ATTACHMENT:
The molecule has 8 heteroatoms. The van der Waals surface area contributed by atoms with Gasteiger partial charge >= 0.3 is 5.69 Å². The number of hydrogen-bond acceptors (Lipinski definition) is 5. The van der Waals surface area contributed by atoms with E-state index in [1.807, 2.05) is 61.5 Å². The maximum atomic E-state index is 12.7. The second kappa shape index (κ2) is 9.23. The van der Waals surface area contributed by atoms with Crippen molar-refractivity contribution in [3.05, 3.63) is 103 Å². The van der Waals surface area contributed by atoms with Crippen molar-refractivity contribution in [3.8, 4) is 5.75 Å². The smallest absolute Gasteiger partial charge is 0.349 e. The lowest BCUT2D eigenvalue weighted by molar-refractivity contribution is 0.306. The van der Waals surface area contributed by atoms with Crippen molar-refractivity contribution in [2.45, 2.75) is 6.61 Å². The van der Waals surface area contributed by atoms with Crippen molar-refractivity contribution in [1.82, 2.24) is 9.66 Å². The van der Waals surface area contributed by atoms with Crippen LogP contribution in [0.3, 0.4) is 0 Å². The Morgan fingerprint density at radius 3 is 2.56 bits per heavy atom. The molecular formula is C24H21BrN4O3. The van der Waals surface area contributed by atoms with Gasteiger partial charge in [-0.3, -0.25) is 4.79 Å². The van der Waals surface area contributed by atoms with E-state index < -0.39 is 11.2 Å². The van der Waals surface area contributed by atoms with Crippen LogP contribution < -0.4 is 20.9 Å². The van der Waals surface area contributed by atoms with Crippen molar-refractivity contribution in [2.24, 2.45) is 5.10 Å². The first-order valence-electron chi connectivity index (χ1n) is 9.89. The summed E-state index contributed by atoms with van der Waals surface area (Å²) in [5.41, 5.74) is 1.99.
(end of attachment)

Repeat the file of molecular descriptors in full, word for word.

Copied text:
The molecule has 8 heteroatoms. The van der Waals surface area contributed by atoms with Gasteiger partial charge >= 0.3 is 5.69 Å². The number of hydrogen-bond acceptors (Lipinski definition) is 5. The van der Waals surface area contributed by atoms with E-state index in [1.807, 2.05) is 61.5 Å². The maximum atomic E-state index is 12.7. The second kappa shape index (κ2) is 9.23. The van der Waals surface area contributed by atoms with Crippen molar-refractivity contribution in [3.05, 3.63) is 103 Å². The van der Waals surface area contributed by atoms with Crippen molar-refractivity contribution in [3.8, 4) is 5.75 Å². The smallest absolute Gasteiger partial charge is 0.349 e. The lowest BCUT2D eigenvalue weighted by molar-refractivity contribution is 0.306. The van der Waals surface area contributed by atoms with Crippen molar-refractivity contribution in [2.45, 2.75) is 6.61 Å². The van der Waals surface area contributed by atoms with Crippen molar-refractivity contribution in [1.82, 2.24) is 9.66 Å². The van der Waals surface area contributed by atoms with Crippen LogP contribution in [0.3, 0.4) is 0 Å². The Morgan fingerprint density at radius 3 is 2.56 bits per heavy atom. The molecular formula is C24H21BrN4O3. The van der Waals surface area contributed by atoms with Gasteiger partial charge in [-0.3, -0.25) is 4.79 Å². The van der Waals surface area contributed by atoms with E-state index < -0.39 is 11.2 Å². The van der Waals surface area contributed by atoms with Crippen LogP contribution < -0.4 is 20.9 Å². The van der Waals surface area contributed by atoms with Crippen molar-refractivity contribution in [2.24, 2.45) is 5.10 Å². The first-order valence-electron chi connectivity index (χ1n) is 9.89. The summed E-state index contributed by atoms with van der Waals surface area (Å²) in [5.41, 5.74) is 1.99.